Benefits of Fibre Channel over Ethernet
There are a number of benefits to using FCoE, including the following:
- Reduced costs and complexity. Because storage-related traffic is being sent over a conventional Ethernet network, FCoE eliminates the need for Fibre Channel switches, which reduces both the architectural costs and some aspects of network complexity.
- Increased performance. Fibre Channel is a high-speed storage protocol, with some storage devices supporting speeds of up to 128 gigabits per second (Gbps). Even so, such devices tend to be expensive. While some organizations might still use 8 Gbps storage devices and SANs, FCoE makes it possible to achieve speeds up to 100 Gbps by using comparatively inexpensive Ethernet networks.
- Simplified network management. Many tools exist for managing and monitoring Ethernet networks. Because FCoE routes storage traffic across a standard Ethernet network, an organization can use its existing networking tools to manage storage data traffic.
Challenges of Fibre Channel over Ethernet
There are several challenges that organizations might encounter when using FCoE, including these three:
- Network latency. FCoE relies on Ethernet for data transport, which introduces additional network latency compared to traditional FC connectivity. Ethernet networks can have inherent latency due to factors such as packet processing, congestion and network equipment. Latency can cause performance and responsiveness issues.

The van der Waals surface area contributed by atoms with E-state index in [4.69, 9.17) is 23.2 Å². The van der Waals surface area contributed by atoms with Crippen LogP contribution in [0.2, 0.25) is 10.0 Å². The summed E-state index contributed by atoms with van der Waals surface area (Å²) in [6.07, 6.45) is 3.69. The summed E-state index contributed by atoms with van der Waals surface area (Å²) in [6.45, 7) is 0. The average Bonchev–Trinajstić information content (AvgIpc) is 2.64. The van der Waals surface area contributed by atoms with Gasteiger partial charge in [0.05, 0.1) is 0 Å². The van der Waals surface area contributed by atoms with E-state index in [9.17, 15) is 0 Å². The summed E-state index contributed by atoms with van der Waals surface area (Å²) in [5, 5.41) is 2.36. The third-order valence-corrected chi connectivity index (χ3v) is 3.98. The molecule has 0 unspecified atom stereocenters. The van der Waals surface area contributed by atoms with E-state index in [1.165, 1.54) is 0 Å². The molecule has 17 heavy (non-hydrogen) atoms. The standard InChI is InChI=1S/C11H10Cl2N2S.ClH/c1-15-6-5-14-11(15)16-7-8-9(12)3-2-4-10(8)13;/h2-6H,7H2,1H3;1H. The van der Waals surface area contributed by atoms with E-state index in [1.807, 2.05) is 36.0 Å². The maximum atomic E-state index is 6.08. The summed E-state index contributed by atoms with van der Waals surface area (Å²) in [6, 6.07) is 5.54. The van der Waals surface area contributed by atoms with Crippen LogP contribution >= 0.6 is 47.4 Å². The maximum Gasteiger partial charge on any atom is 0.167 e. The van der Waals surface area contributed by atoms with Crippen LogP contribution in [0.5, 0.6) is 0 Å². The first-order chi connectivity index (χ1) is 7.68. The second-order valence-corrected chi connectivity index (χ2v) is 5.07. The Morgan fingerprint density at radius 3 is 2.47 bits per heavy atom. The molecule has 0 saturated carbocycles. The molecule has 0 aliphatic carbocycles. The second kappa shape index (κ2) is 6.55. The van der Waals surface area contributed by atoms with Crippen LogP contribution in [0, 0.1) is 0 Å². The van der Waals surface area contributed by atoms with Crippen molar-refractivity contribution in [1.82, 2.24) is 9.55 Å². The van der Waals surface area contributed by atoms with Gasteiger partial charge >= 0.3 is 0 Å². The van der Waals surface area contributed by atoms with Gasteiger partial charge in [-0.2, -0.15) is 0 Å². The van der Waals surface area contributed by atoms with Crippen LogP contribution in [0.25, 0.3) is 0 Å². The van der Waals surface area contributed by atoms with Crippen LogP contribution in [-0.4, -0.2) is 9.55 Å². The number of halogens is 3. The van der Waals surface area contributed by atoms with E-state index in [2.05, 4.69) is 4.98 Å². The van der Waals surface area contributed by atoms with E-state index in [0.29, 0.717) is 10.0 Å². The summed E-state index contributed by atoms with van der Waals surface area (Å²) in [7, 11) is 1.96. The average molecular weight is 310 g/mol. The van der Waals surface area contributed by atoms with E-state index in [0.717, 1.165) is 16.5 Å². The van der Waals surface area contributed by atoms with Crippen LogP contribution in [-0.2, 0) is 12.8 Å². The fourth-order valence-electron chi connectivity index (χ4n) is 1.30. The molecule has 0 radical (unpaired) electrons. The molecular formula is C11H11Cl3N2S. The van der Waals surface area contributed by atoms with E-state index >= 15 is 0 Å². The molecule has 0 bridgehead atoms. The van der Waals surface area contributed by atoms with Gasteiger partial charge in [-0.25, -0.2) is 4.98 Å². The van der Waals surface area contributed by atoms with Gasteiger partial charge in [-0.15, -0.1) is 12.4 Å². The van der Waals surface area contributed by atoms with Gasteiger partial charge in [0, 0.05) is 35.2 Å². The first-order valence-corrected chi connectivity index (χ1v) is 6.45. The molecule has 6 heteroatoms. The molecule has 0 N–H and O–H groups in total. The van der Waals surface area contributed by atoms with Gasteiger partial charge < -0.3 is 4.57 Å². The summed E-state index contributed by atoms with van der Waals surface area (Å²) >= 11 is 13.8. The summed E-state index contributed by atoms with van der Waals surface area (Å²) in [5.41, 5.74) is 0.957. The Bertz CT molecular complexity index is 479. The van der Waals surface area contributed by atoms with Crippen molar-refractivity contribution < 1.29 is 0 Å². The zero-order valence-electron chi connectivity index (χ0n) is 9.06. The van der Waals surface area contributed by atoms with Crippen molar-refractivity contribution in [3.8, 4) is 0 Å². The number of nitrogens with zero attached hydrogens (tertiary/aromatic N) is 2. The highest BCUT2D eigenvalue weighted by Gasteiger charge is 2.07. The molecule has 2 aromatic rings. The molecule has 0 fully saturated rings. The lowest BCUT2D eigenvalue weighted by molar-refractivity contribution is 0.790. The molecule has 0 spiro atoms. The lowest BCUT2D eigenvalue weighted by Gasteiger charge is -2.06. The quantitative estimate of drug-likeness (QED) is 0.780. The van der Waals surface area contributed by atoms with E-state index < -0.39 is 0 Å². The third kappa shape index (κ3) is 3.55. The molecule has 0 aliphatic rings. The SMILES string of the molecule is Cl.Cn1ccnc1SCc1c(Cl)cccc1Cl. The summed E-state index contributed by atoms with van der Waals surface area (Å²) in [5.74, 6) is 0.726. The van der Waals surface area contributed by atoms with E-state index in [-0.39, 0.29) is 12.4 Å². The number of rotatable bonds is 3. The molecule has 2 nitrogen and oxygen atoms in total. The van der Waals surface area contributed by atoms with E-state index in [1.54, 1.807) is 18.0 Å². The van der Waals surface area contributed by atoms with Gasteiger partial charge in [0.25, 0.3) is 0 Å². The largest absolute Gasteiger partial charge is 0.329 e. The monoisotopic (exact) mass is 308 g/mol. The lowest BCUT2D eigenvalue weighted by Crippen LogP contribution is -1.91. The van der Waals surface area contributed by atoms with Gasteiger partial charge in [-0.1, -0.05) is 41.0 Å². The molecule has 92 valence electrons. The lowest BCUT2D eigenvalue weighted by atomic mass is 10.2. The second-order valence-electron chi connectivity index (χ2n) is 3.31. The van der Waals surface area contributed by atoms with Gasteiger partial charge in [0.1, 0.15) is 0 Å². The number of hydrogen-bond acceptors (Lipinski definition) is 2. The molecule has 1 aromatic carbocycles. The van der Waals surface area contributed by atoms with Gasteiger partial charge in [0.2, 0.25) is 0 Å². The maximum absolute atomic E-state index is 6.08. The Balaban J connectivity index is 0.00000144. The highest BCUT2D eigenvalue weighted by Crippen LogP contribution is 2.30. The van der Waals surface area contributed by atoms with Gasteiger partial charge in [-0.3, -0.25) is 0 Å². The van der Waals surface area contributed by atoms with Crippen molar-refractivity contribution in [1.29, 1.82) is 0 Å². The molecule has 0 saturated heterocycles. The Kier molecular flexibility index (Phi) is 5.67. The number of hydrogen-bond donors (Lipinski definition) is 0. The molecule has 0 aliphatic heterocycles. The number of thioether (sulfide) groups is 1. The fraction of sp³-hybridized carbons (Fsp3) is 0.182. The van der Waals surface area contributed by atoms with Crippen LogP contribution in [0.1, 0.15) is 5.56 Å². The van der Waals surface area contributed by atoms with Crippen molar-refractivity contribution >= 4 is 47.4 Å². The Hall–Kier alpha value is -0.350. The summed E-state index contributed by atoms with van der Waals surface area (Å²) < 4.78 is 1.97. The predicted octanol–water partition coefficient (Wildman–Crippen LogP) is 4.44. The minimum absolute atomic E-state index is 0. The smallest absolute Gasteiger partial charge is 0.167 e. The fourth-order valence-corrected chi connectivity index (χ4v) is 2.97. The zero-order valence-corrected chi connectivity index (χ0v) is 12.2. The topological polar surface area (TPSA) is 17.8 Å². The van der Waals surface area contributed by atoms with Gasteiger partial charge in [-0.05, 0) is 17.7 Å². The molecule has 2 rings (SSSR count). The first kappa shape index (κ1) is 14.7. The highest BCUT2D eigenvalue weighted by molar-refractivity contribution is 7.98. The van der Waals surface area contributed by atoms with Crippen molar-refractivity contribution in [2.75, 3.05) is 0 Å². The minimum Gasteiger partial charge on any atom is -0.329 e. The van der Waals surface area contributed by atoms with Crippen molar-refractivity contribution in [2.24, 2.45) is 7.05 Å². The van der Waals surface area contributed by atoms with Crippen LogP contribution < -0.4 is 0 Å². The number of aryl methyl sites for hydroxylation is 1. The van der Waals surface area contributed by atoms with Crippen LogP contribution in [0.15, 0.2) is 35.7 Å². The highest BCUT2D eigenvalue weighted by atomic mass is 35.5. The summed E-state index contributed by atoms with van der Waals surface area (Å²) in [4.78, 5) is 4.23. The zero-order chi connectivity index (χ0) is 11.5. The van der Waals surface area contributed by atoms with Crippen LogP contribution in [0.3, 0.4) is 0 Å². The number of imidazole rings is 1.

- Possible complexity from convergence. FCoE enables the convergence of storage and data networking over a shared Ethernet infrastructure. However, this convergence can introduce complexity in terms of network design, configuration and troubleshooting.
- Compatibility and interoperability. FCoE requires compatibility and interoperability between different vendors' products, including Ethernet switches, FC switches, HBAs and storage arrays. Ensuring seamless integration and compatibility among various components can be a challenge, particularly when dealing with older or heterogeneous infrastructure.
FCoE use cases
The following are examples of how FCoE can provide value to a storage infrastructure.
- Driving down costs. The main reason for using FCoE is to lower costs. FCoE eliminates the need for costly Fibre Channel switches, reduces power and cooling costs and simplifies storage managment.
- Ease of deployment. As noted, Ethernet cables can easily negotiate tight bends and difficult cable routes, whereas fiber optic cables are more limited and difficult to manipulate.
- Legacy hardware. Another use case for FCoE involves using legacy FC hardware. An organization might be able to use FCoE to improve performance without having to invest in modern Fibre Channel hardware.
FCoE vs. other storage protocols
FCoE has similarities to the iSCSI protocol. However, while FCoE encapsulates native Fibre Channel packets inside Ethernet packets, iSCSI encapsulates native SCSI commands inside IP packets.
Another difference between these two storage network protocols is that FCoE is designed to allow Fibre Channel communications across a high-speed Ethernet network and is generally used within the confines of a data center
On the other hand, iSCSI can be used for communications among devices within a data center, and can also be used as a means of connecting to a remote storage device. Additionally, FCoE requires a converged network adapter, while iSCSI can be used with any standard network interface card.